If your kitchen sink backs up and you have a garbage disposal, it's a good bet that something is caught in the disposal. If you clear it and the drain is still blocked, you may be tempted to pour some heavy-duty drain cleaner in the disposal. Resist that temptation -- it might do more harm than good. Rely instead on chemical-free drain-cleaning standbys -- a plunger, a snake and adjustable pliers. If you really like chemicals, choose ones that won't eat through your pipes and give you skin burns.
If the drain is stopped up completely, clearing the disposal should get water flowing again, but grease and fibers that have collected in the pipes will keep it flowing slowly. You have to clear the pipes, but the presence of the disposal complicates the procedure somewhat.
Step 1 Clear the disposal.
Check the breaker to make sure it hasn't tripped. With the disposal switched off, turn the disposal rotor back and forth using the key that came with it -- or use a 1/4-inch hex wrench. The wrench fits into a slot underneath the disposal canister. If you need to retrieve anything from the disposal, do it with tongs -- never your hands. Once the rotor is turning freely, press the red reset button and turn on the disposal to drain standing water.
Step 2 Plunge the sink.
Secure the dishwasher drain hose to the tailpiece with a clamp to prevent it from blowing off, and cover overflow holes in the sink with duct tape. If the sink is empty, run the water until there's about an inch in the bottom of the sink. Fit a sink plunger around the garbage disposal opening and pump vigorously several times. Let water drain, then plunge more, if necessary. If the drain is still blocked, clean out the P-trap and waste pipe.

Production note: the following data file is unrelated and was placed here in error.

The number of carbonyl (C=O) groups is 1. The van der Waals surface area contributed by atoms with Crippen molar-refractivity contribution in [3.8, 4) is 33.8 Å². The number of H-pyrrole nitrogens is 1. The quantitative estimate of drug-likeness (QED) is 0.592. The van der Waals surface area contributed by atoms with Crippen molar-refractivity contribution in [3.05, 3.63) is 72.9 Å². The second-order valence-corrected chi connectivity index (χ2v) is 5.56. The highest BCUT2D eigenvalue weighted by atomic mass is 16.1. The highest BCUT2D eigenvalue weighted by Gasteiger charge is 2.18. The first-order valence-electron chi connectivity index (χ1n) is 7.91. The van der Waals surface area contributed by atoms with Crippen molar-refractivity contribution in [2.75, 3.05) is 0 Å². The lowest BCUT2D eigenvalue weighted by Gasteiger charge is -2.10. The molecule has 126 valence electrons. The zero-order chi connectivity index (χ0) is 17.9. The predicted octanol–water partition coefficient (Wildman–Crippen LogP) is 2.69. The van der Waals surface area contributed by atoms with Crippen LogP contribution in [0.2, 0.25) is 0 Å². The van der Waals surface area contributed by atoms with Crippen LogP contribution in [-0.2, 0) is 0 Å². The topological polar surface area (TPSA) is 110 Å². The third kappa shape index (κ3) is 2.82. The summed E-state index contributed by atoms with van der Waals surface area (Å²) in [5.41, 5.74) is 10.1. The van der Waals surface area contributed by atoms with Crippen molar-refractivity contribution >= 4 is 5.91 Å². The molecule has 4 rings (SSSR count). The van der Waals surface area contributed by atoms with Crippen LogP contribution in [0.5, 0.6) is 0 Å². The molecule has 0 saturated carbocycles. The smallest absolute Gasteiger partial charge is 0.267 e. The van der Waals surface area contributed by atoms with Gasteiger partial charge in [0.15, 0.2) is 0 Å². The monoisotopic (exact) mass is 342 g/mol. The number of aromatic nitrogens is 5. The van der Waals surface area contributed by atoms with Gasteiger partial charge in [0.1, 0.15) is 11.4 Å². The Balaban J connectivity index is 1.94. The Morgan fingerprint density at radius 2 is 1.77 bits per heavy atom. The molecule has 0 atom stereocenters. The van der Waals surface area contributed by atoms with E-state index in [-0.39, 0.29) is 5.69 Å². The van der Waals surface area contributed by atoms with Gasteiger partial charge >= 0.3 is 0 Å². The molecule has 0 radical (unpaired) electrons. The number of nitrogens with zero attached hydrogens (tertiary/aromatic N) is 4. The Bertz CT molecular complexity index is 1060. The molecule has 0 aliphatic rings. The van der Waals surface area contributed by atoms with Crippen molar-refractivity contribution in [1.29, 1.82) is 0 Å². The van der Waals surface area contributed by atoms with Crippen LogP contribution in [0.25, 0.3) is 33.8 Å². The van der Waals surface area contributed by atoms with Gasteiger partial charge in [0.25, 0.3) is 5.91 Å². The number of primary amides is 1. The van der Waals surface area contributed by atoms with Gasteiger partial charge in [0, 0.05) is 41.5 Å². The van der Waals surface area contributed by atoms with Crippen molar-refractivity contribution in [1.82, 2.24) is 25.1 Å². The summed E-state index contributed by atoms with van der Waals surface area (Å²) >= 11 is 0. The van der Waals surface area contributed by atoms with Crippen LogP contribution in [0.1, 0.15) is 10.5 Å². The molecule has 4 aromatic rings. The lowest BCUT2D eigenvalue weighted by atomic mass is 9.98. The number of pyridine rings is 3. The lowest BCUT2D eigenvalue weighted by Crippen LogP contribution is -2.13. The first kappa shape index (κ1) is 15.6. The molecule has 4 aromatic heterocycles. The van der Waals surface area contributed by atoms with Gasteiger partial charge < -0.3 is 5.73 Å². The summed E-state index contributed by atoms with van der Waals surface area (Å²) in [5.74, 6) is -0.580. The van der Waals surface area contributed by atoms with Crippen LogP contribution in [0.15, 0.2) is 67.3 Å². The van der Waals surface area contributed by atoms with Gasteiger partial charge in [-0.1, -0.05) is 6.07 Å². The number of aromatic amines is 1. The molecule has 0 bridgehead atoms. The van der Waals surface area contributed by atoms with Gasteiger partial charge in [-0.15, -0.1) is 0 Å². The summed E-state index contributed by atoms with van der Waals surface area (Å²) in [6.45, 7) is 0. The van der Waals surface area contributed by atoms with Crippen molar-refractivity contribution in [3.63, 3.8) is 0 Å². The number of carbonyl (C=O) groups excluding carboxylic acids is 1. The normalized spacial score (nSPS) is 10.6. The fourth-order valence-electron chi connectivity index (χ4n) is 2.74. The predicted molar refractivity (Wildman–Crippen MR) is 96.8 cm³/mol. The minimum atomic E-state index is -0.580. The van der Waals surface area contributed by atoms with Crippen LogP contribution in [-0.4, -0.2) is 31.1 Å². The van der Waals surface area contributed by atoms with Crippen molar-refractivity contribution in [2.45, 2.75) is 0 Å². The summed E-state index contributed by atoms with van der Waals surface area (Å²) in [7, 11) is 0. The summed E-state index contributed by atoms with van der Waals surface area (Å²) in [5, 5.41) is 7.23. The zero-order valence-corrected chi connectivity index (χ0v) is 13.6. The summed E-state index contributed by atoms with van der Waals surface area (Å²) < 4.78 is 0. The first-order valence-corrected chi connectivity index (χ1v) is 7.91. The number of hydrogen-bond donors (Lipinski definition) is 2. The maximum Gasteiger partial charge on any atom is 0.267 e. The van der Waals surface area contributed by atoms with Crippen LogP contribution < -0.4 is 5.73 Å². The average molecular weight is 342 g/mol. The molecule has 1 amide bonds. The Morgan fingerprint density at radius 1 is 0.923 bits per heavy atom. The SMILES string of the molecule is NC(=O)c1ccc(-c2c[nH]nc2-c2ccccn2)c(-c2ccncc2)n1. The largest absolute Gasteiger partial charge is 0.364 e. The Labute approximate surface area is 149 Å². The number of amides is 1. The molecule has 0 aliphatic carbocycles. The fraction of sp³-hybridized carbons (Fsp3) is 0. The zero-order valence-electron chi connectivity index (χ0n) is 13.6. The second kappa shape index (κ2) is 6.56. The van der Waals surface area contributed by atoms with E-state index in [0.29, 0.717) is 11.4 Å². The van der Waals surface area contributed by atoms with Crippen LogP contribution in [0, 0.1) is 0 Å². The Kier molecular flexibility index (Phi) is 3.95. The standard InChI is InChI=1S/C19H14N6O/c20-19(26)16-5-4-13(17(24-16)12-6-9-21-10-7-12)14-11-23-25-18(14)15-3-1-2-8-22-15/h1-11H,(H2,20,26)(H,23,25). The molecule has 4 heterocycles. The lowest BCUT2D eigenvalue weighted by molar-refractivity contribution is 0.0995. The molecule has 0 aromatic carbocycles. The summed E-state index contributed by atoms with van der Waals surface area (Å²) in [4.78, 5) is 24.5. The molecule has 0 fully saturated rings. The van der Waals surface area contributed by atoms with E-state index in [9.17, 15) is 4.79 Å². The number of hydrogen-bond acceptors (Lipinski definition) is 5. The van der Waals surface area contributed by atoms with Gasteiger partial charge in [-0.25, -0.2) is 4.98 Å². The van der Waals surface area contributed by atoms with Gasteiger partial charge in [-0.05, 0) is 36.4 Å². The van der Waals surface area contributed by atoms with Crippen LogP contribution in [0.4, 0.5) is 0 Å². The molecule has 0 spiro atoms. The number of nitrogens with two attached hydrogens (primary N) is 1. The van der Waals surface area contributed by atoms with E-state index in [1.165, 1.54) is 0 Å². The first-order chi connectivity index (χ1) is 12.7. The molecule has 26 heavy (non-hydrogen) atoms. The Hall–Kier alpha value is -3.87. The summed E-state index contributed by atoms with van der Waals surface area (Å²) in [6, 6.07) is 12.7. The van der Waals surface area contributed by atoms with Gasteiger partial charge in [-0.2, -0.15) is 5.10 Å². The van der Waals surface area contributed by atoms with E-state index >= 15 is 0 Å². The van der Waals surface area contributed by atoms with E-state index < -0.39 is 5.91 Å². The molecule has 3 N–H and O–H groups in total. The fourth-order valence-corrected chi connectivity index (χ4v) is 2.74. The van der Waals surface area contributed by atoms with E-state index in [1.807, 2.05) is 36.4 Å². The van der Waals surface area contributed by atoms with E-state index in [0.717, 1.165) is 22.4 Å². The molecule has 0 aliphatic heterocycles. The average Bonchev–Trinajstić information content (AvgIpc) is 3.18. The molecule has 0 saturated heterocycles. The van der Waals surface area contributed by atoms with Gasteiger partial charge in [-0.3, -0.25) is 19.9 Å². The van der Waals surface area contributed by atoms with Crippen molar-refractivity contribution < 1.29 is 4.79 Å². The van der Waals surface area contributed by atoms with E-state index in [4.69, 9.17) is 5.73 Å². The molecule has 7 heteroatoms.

Step 3 Clean the P-trap.
Release the clamp holding the dishwasher drain hose, but leave the hose connected. Unscrew the P-trap from beside the garbage disposal, using adjustable pliers if you can't do it by hand, and swing it away. Unscrew the other end of the trap from the waste arm, take the trap outside and clean it with a garden hose. Pull fibers from the garbage disposal outlet.
Step 4 Snake the waste pipe.
Before replacing the P-trap, feed a drain auger -- or snake -- into the waste arm, push it as far as it will go and crank the handle to work the head through blockages and obstructions within. If you prefer the chemical drain-cleaner approach, this is the best time to use one. Pour a citric or phosphoric acid-based commercial cleaner into the waste opening, or use vinegar and baking soda. If you choose the vinegar/baking soda approach, mix 1/2 cup of baking soda with 1 cup of vinegar and squirt it into the pipes with a turkey baster. Wait for 10 to 20 minutes, then use the baster to flush the pipes with some hot water.
Step 5 Maintain the drain.
Avoid pouring grease down the drain, and refrain from grinding celery, corn husks or other fibrous materials. Keep the garbage disposal clear by periodically grinding a mixture of ice, salt and a few lemon or orange peels.